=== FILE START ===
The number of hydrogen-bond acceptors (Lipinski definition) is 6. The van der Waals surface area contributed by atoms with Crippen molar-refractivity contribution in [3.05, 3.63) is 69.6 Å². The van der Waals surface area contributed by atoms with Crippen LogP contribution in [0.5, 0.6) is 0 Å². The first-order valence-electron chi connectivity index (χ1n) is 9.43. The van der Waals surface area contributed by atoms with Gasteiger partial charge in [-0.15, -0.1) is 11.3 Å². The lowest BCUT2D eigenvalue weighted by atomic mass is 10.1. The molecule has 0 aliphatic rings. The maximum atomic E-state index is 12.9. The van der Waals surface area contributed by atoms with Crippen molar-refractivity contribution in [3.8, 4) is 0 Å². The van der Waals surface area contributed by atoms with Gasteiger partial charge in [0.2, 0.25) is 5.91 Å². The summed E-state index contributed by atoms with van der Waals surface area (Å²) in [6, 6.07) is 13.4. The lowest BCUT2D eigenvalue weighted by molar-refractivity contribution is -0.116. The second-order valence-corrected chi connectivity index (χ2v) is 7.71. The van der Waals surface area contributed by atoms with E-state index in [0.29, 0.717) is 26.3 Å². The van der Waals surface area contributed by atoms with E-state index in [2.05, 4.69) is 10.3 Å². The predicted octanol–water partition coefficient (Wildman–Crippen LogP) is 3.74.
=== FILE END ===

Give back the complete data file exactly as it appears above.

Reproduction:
The number of hydrogen-bond acceptors (Lipinski definition) is 6. The van der Waals surface area contributed by atoms with Crippen molar-refractivity contribution in [3.05, 3.63) is 69.6 Å². The van der Waals surface area contributed by atoms with Crippen LogP contribution in [0.5, 0.6) is 0 Å². The first-order valence-electron chi connectivity index (χ1n) is 9.43. The van der Waals surface area contributed by atoms with Gasteiger partial charge in [-0.15, -0.1) is 11.3 Å². The lowest BCUT2D eigenvalue weighted by atomic mass is 10.1. The molecule has 0 aliphatic rings. The maximum atomic E-state index is 12.9. The van der Waals surface area contributed by atoms with Crippen molar-refractivity contribution in [3.8, 4) is 0 Å². The van der Waals surface area contributed by atoms with Gasteiger partial charge in [0.2, 0.25) is 5.91 Å². The summed E-state index contributed by atoms with van der Waals surface area (Å²) in [6, 6.07) is 13.4. The lowest BCUT2D eigenvalue weighted by molar-refractivity contribution is -0.116. The second-order valence-corrected chi connectivity index (χ2v) is 7.71. The van der Waals surface area contributed by atoms with E-state index in [0.29, 0.717) is 26.3 Å². The van der Waals surface area contributed by atoms with E-state index in [2.05, 4.69) is 10.3 Å². The predicted octanol–water partition coefficient (Wildman–Crippen LogP) is 3.74.